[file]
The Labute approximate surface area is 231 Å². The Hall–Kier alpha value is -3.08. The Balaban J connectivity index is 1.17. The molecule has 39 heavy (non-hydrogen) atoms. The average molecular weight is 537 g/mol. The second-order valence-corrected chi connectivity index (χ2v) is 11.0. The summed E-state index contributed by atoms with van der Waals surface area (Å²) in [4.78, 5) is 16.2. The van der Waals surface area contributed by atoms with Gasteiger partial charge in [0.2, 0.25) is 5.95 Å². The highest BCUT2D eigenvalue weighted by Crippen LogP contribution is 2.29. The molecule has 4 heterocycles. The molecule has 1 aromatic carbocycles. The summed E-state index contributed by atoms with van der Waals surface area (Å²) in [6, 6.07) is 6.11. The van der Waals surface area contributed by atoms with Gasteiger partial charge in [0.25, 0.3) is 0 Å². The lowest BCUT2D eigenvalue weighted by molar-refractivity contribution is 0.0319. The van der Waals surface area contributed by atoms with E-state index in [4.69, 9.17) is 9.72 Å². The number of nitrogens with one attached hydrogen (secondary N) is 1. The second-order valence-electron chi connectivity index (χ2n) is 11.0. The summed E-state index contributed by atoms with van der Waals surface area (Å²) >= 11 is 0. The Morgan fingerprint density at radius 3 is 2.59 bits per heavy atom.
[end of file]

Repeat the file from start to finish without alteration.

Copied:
The Labute approximate surface area is 231 Å². The Hall–Kier alpha value is -3.08. The Balaban J connectivity index is 1.17. The molecule has 39 heavy (non-hydrogen) atoms. The average molecular weight is 537 g/mol. The second-order valence-corrected chi connectivity index (χ2v) is 11.0. The summed E-state index contributed by atoms with van der Waals surface area (Å²) in [4.78, 5) is 16.2. The van der Waals surface area contributed by atoms with Gasteiger partial charge in [0.2, 0.25) is 5.95 Å². The highest BCUT2D eigenvalue weighted by Crippen LogP contribution is 2.29. The molecule has 4 heterocycles. The molecule has 1 aromatic carbocycles. The summed E-state index contributed by atoms with van der Waals surface area (Å²) in [6, 6.07) is 6.11. The van der Waals surface area contributed by atoms with Gasteiger partial charge in [0.25, 0.3) is 0 Å². The lowest BCUT2D eigenvalue weighted by molar-refractivity contribution is 0.0319. The van der Waals surface area contributed by atoms with E-state index in [4.69, 9.17) is 9.72 Å². The number of nitrogens with one attached hydrogen (secondary N) is 1. The second-order valence-electron chi connectivity index (χ2n) is 11.0. The summed E-state index contributed by atoms with van der Waals surface area (Å²) >= 11 is 0. The Morgan fingerprint density at radius 3 is 2.59 bits per heavy atom.